Q: Can we use OpenStack’s Trove to provide Databases as a Service?
John: It’s not immediately clear what advantage one might gain from this, since PCF provides DBaaS to many flavors of database already. However, in principle, if you were, for example, using PCF to build an app that provided authorized users (e.g., operators) with a tool to set up databases and provide DB credentials on the underlying OpenStack, it should be possible to use the CF service broker API to create a service broker to Trove.
Q: Hi, can any of this deploy behind a corporate internet proxy?
A: Yes, many people do this.
Q: What’s is the core difference of using ops manager to install CF versus using CF community via the Murano package?
John: There are many differences. Pivotal Cloud Foundry, installed with Ops Manager, includes a distribution of Community Cloud Foundry, plus additional components from Pivotal. If you would prefer to work with Community Cloud Foundry, at this point, we recommend installing a recent version using the community-provided BOSH installer. Alternatively, the Murano app, which deploys version 1.4 of community Cloud Foundry in a small, PoC configuration, may suffice for initial evaluations.
Q: Will you be covering the differences between using a buildpack (e.g. python/django) vs. using docker, particularly in the case where a buildpack exists for your dev environment? What are the pros and cons of using one vs. the other and what different CF “features” set these two uses apart (i.e. docker vs. app buildpack)?
Ryan: Buildpacks come with good guidelines on how to create your applications for a specific language and/or framework. Docker is very open-ended in terms of what you can add to Docker containers, so that gives you a lot of freedom but then you must be careful that this freedom is not abused. It may not be as easy, for instance, to restage every app in your system with a security or maintenance patch if not everyone is using standardized filesystems.
Q: In the Infra as Code “spirit” how are the configurations (tenants, admin, credentials, etc.) kept so that if someone were to mess up the setup of CF it can be recreated from “code”? Is backing up the way to achieve such redundancy or is there a concept of “coding” that setup (checking in to source control)?
Ryan: PCF Ops Manager has a feature that allows you to “Export settings”, or download a zip file that contains all of your deployment settings. We suggest downloading this package regularly and whenever changes are being made.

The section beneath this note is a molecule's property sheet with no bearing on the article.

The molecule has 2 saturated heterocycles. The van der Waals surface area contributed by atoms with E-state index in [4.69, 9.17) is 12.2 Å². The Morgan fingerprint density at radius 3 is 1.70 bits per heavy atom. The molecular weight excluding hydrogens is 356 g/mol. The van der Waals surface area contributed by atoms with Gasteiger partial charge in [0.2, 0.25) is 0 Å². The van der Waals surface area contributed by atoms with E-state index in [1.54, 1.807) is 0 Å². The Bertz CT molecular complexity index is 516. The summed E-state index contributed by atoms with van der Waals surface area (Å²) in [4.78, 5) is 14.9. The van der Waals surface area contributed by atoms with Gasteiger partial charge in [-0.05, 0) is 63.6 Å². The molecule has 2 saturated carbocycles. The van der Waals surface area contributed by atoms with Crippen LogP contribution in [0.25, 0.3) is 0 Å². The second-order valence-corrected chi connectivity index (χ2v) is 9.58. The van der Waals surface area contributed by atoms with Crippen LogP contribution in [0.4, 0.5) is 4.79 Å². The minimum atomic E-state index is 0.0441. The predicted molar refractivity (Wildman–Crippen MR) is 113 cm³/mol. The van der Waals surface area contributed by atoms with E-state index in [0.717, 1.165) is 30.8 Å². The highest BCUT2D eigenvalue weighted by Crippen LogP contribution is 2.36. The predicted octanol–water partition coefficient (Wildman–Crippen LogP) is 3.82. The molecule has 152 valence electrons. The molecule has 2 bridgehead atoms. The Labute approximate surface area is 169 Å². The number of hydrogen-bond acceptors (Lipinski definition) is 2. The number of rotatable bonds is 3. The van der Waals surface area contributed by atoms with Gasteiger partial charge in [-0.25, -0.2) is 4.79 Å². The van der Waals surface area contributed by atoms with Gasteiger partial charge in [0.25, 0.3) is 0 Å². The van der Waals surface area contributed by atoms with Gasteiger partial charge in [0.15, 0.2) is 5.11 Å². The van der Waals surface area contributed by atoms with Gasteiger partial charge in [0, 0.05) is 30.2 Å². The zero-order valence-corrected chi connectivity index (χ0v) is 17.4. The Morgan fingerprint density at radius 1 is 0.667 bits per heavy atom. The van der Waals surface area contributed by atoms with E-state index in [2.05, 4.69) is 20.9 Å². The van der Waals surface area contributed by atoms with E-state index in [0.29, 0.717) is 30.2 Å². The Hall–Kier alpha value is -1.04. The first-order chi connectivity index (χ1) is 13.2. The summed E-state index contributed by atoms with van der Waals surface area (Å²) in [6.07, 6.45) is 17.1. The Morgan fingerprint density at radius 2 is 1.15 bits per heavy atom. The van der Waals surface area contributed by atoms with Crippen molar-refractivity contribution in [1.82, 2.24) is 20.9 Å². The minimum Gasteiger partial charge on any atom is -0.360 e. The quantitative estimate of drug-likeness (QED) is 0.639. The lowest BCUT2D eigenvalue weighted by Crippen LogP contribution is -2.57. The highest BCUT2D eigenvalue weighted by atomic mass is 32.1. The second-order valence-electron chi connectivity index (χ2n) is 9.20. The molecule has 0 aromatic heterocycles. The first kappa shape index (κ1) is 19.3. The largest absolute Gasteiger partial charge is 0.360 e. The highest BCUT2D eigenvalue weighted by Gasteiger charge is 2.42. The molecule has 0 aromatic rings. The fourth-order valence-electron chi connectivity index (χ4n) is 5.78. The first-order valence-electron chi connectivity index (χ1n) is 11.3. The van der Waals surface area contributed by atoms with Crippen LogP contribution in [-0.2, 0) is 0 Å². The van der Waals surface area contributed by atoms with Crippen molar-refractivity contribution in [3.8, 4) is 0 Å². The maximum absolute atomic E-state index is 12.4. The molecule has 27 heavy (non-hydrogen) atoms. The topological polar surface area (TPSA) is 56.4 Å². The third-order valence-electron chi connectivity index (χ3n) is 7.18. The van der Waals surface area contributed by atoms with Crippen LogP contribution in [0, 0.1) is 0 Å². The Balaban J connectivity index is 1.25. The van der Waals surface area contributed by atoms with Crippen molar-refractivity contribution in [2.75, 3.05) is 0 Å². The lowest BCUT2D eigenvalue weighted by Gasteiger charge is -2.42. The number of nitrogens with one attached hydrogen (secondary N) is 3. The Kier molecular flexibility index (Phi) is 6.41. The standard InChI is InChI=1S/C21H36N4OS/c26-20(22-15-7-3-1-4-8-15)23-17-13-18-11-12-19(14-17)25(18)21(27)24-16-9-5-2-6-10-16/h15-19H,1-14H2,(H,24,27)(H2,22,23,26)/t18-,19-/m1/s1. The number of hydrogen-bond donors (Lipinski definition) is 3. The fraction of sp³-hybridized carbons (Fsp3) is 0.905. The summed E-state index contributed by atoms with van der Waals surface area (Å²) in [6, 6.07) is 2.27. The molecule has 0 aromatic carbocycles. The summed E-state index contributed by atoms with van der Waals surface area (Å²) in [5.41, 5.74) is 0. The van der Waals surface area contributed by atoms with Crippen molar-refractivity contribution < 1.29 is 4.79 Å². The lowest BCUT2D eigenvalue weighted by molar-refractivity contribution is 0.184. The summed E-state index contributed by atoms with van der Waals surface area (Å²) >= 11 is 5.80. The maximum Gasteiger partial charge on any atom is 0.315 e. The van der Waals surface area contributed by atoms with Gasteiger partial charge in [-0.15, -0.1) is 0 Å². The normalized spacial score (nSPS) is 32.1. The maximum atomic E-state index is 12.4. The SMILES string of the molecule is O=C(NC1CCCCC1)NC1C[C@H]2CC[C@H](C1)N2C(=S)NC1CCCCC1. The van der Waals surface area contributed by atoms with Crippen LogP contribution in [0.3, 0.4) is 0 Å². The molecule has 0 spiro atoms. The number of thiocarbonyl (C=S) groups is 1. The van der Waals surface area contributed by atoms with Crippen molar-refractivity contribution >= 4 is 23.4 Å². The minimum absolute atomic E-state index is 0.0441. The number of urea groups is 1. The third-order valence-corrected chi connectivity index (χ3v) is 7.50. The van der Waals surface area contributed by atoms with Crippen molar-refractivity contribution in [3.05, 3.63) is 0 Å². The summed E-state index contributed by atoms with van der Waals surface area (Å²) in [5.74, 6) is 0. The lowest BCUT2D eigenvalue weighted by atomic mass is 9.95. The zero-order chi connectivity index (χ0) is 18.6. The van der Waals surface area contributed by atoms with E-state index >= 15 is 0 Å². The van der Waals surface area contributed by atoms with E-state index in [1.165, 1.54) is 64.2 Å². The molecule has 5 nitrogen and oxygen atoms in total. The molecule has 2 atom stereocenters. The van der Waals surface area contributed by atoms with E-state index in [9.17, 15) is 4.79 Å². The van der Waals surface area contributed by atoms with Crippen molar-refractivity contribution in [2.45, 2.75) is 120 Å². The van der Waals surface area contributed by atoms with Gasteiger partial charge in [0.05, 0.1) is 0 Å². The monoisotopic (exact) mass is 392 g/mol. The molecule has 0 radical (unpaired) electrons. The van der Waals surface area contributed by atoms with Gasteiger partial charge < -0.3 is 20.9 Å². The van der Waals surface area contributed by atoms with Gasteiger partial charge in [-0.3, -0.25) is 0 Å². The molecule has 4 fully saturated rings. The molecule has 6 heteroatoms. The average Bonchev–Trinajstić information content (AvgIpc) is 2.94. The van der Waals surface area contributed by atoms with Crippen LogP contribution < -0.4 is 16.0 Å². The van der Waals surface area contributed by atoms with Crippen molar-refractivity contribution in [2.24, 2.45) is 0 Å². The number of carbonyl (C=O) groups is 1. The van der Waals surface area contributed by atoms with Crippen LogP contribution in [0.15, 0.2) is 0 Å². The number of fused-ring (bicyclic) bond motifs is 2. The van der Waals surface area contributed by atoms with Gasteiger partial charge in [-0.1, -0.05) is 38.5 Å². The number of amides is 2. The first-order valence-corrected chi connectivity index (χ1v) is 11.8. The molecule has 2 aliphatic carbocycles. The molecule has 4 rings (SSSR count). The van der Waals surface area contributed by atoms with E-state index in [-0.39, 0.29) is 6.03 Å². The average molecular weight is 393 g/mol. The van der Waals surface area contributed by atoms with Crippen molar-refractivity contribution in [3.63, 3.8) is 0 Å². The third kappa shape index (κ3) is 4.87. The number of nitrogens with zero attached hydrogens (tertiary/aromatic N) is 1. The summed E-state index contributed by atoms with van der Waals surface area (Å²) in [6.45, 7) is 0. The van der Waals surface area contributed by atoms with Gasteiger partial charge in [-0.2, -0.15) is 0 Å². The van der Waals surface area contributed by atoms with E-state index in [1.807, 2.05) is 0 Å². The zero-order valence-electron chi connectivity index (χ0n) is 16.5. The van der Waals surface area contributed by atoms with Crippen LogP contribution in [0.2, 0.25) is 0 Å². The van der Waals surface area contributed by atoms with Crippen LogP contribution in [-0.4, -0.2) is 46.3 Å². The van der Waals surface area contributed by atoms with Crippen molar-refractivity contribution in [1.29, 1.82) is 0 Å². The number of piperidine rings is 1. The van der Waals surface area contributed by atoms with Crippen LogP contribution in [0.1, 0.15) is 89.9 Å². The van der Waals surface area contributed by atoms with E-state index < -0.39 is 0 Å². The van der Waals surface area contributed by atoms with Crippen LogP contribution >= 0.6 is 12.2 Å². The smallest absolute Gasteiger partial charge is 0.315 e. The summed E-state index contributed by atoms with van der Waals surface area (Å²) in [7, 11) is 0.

Q: When auto-scaling down your app instances, how does the platform determine which instance should be shut down?
Ryan: The platform shuts down instances starting with the highest index values in Cloud Controller.
Q: What are the key points to port a legacy app to a CF compatible version ?
Ryan: Any app can be seamlessly ported over to CF, but if you do have time to refactor, we would recommend following the Twelve Factor principles when designing your application. Some more specifics are available here in the CF docs http://docs.cloudfoundry.org/devguide/deploy-apps/prepare-to-deploy.html as well.
Q: Hi. Where can I read about CF – Integrated logging and about multi-cloud – what it means to have a VM evacuation?
Ryan: You can find out more about Cloud Foundry at http://docs.cloudfoundry.org.
Q: As of now, CF Buildpacks does not support Dynatrace for monitoring. Will it be possible in the near future? I could see New Relic has been added as an extension.
Ryan: Custom buildpacks are always an option. New Relic actually released a service for Pivotal Cloud Foundry earlier this year, and we’re evaluating whether this is a good solution for the long-term.
Q: Can end users deploy microservices as well, just like pushing apps?
John: Microservices are essentially just very simple, single-process applications. You can take full advantage of this architecture by using a framework to wire together these microservices into a cohesive app. This is where a tool like Spring Cloud Services can help you to compose something really great with Java Spring microservices.
Q: How much programming skill is required to create custom PCF services? Is this a task for Dev or Ops?
Ryan: It’s easy to do; check out http://docs.cloudfoundry.org/services. Either Dev or Ops can create them for their own use.